When I feel it’s time, I just assemble a whole new, balanced, system, and get that to replace the old one. Spending more also makes you feel less guilty about wasting people’s time and haggling a bit.

I’ve used five dealers over the last 35 years. Two were exceptional but no longer trade. I’m trying to build up a relationship with a dealer I last used 25 years ago in an attempt to reestablish a rapport.
The most unsatisfying experience recently was with choosing a music server, closely followed by looking for a new vinyl source. On the plus side, when I purchased a server over the internet, the advice from this forum, and from the retailer over the telephone, were decisive in my decision.

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I don’t enjoy the auditioning process at all. One of the reasons I was drawn to Naim initially was being able to trust that you could pretty much purchase without audition and knew each purchase would be a solid decision. The suggested systems/upgrade path provided a route to “more” of what you were already enjoying.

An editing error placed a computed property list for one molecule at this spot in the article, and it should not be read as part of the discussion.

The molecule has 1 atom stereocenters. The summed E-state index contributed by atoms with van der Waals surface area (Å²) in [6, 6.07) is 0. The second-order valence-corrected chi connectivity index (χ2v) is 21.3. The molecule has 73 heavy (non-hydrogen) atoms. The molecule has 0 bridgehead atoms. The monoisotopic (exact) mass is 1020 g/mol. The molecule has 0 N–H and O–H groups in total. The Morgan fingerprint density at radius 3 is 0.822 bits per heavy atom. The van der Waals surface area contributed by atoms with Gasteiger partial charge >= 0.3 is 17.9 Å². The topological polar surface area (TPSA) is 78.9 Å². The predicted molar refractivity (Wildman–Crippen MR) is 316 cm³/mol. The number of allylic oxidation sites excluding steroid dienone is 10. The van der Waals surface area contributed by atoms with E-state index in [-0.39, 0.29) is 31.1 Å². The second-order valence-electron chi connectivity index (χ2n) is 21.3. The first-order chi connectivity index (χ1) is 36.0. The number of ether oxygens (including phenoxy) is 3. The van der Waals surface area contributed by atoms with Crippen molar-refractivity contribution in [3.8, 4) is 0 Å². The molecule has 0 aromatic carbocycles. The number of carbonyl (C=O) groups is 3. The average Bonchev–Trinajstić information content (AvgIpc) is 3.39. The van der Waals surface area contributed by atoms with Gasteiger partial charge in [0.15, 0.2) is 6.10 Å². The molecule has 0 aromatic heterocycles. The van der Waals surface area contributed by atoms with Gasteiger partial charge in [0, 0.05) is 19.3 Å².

Unfortunately, thats not the case any more and expanding beyond the Naim infrastructure makes much more sense now than it used to. I do as mentioned by @mickdale and research a lot on line to narrow down candidates. Purchase without audition will then largely depend on the cost of the item. For example, I recently purchased a Powerline without audition but I am currently searching for speakers with expensive candidates so would try to audition first.

Fortunately (for me), “HiFi equipment” is not my hobby, listening to music is so hardware changes are few and far between. I bought my current speakers ex-dem (without audition) about 15 years ago and only upgrading now because they are in a much larger room.


I have loved it over the years and used to be able to tell easily if I liked an upgrade. Not so much these days though. I think it’s a combination of less good hearing, marginal gains and the dem room being relatively unfamiliar. I am blessed with a 30+ year relationship with my dealer though. My chosen upgrades always deliver more at home than in the shop.